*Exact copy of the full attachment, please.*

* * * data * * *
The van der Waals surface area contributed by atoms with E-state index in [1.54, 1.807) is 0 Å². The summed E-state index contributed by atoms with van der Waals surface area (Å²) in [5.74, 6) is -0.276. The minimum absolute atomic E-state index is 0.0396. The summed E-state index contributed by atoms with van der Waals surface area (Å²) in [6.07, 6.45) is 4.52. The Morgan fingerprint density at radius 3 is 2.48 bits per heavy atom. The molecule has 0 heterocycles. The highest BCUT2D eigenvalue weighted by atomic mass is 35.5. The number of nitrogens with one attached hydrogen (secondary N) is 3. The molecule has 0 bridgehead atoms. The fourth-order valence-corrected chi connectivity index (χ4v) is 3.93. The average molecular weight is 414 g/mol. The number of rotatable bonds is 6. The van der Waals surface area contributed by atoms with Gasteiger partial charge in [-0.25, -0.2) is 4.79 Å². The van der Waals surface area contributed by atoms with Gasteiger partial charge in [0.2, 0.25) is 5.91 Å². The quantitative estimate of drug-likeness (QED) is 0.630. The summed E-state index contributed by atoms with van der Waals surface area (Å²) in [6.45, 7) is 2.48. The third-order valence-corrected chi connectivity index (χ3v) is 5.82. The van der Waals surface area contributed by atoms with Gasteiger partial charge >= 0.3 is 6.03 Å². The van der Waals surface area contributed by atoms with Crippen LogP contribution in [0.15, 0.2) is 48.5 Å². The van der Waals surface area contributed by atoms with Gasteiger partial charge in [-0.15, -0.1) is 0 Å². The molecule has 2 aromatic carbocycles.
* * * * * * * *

The van der Waals surface area contributed by atoms with E-state index in [1.54, 1.807) is 0 Å². The summed E-state index contributed by atoms with van der Waals surface area (Å²) in [5.74, 6) is -0.276. The minimum absolute atomic E-state index is 0.0396. The summed E-state index contributed by atoms with van der Waals surface area (Å²) in [6.07, 6.45) is 4.52. The Morgan fingerprint density at radius 3 is 2.48 bits per heavy atom. The molecule has 0 heterocycles. The highest BCUT2D eigenvalue weighted by atomic mass is 35.5. The number of nitrogens with one attached hydrogen (secondary N) is 3. The molecule has 0 bridgehead atoms. The fourth-order valence-corrected chi connectivity index (χ4v) is 3.93. The average molecular weight is 414 g/mol. The number of rotatable bonds is 6. The van der Waals surface area contributed by atoms with Gasteiger partial charge in [-0.25, -0.2) is 4.79 Å². The van der Waals surface area contributed by atoms with Gasteiger partial charge in [0.2, 0.25) is 5.91 Å². The quantitative estimate of drug-likeness (QED) is 0.630. The summed E-state index contributed by atoms with van der Waals surface area (Å²) in [6.45, 7) is 2.48. The third-order valence-corrected chi connectivity index (χ3v) is 5.82. The van der Waals surface area contributed by atoms with Gasteiger partial charge >= 0.3 is 6.03 Å². The van der Waals surface area contributed by atoms with Crippen LogP contribution in [0.15, 0.2) is 48.5 Å². The van der Waals surface area contributed by atoms with Gasteiger partial charge in [-0.15, -0.1) is 0 Å². The molecule has 2 aromatic carbocycles.